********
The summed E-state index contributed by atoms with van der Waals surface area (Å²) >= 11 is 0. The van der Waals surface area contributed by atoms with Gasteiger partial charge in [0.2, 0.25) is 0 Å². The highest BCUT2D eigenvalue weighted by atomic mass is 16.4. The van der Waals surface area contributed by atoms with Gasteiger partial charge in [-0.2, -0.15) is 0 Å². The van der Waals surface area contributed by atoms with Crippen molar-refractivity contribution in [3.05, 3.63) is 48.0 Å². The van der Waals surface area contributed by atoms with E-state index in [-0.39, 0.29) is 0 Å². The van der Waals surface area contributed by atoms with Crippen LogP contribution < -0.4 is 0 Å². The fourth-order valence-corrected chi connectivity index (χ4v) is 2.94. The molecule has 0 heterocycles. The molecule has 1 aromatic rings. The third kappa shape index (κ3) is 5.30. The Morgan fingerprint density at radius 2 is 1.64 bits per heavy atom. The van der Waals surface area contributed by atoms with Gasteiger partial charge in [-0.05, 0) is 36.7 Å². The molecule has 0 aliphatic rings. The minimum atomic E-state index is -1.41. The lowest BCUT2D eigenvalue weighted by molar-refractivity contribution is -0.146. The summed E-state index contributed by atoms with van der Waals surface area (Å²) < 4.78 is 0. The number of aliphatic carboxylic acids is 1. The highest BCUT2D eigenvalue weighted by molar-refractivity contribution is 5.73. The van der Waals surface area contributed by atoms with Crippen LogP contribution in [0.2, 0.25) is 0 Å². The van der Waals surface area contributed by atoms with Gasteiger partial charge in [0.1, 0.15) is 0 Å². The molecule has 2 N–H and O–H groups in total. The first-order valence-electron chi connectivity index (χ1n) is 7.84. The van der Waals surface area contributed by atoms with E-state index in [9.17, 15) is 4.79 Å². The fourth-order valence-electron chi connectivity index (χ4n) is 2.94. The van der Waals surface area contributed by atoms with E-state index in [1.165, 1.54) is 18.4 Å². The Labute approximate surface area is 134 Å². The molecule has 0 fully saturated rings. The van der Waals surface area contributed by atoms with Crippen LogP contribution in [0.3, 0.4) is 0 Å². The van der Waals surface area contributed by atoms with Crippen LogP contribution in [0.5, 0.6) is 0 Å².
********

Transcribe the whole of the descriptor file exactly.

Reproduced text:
The summed E-state index contributed by atoms with van der Waals surface area (Å²) >= 11 is 0. The van der Waals surface area contributed by atoms with Gasteiger partial charge in [0.2, 0.25) is 0 Å². The highest BCUT2D eigenvalue weighted by atomic mass is 16.4. The van der Waals surface area contributed by atoms with Gasteiger partial charge in [-0.2, -0.15) is 0 Å². The van der Waals surface area contributed by atoms with Crippen molar-refractivity contribution in [3.05, 3.63) is 48.0 Å². The van der Waals surface area contributed by atoms with E-state index in [-0.39, 0.29) is 0 Å². The van der Waals surface area contributed by atoms with Crippen LogP contribution < -0.4 is 0 Å². The fourth-order valence-corrected chi connectivity index (χ4v) is 2.94. The molecule has 0 heterocycles. The molecule has 1 aromatic rings. The third kappa shape index (κ3) is 5.30. The Morgan fingerprint density at radius 2 is 1.64 bits per heavy atom. The van der Waals surface area contributed by atoms with Gasteiger partial charge in [-0.05, 0) is 36.7 Å². The molecule has 0 aliphatic rings. The minimum atomic E-state index is -1.41. The lowest BCUT2D eigenvalue weighted by molar-refractivity contribution is -0.146. The summed E-state index contributed by atoms with van der Waals surface area (Å²) < 4.78 is 0. The number of aliphatic carboxylic acids is 1. The highest BCUT2D eigenvalue weighted by molar-refractivity contribution is 5.73. The van der Waals surface area contributed by atoms with Crippen LogP contribution in [0.2, 0.25) is 0 Å². The van der Waals surface area contributed by atoms with Gasteiger partial charge in [0.1, 0.15) is 0 Å². The molecule has 2 N–H and O–H groups in total. The first-order valence-electron chi connectivity index (χ1n) is 7.84. The van der Waals surface area contributed by atoms with E-state index in [9.17, 15) is 4.79 Å². The fourth-order valence-electron chi connectivity index (χ4n) is 2.94. The van der Waals surface area contributed by atoms with E-state index in [1.165, 1.54) is 18.4 Å². The Labute approximate surface area is 134 Å². The molecule has 0 fully saturated rings. The van der Waals surface area contributed by atoms with Crippen LogP contribution in [0.3, 0.4) is 0 Å². The van der Waals surface area contributed by atoms with Crippen LogP contribution in [0.5, 0.6) is 0 Å².